PDU
o Flags (1 Byte): Bit 0 is the least significant bit (LSB), and Bit 7
  is the most significant bit (MSB).
     + Concatenation Present (bit 0): If the Concatenation Present bit
       is set to 1, then the PDU carries multiple SDUs, and the First
       SDU Length field is present and contains valid information.
     + Fragmentation Present (bit 1): If the Fragmentation Present bit
       is set to 1, then the PDU carry a fragment of the SDU and the
       Fragmentation Control field is present and contains valid
       information.
     + Flow ID Present (bit 2): If the Flow ID Present bit is set to 1,
       then the Flow ID field is present and contains valid
       information.
     + Checksum Present (bit 3): If the Checksum Present bit is set to
       1, then the Checksum field is present and contains valid
       information.
     + Sequence Number Present (bit 4): If the Sequence Number Present
       bit is set to 1, then the Sequence Number field is present and
       contains valid information.
     + Timestamp Present (bit 5): If the Timestamp Present bit is set
       to 1, then the Timestamp field is present and contains valid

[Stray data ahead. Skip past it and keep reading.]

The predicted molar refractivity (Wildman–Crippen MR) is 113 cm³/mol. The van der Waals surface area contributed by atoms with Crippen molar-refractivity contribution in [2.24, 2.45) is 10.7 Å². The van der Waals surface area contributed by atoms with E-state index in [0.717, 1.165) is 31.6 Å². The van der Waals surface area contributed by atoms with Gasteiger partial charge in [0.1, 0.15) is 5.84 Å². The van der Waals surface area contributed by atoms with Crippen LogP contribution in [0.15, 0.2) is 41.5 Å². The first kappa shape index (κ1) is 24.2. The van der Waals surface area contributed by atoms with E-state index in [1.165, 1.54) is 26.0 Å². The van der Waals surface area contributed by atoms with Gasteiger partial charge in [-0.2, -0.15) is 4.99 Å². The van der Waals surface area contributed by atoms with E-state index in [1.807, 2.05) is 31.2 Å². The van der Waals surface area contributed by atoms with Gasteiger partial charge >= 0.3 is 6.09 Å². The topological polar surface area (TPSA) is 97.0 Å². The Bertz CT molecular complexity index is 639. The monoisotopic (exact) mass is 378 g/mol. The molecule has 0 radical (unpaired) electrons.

information.
     + Bit 6-7: reserved

The GMA (Generic Multi-Access) trailer MAY consist of the following
optional fields:

o First SDU Length (2 Bytes): the length of the first IP packet in the
  PDU, only included if a PDU contains multiple IP packets.
o Fragmentation Control (FC) (e.g. 1 Byte): to provide necessary
  information for re-assembly, only needed if a PDU carries fragments.

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o Flow ID (1 Byte): an unsigned integer to identify the IP flow that a
  PDU belongs to. It is composted of the following two sub-fields:
     + Connection ID (MSB 4 Bits): an unsigned integer to identify the
       connection of the IP flow
     + Traffic Class ID (LSB 4 Bits): an unsigned integer to identify
       the traffic class of the IP flow, for example Data Radio Bearer
       (DRB) ID [LWIPEP] for a cellular (e.g. LTE) connection
o Checksum (1 Byte): to contain the (one's complement) checksum sum of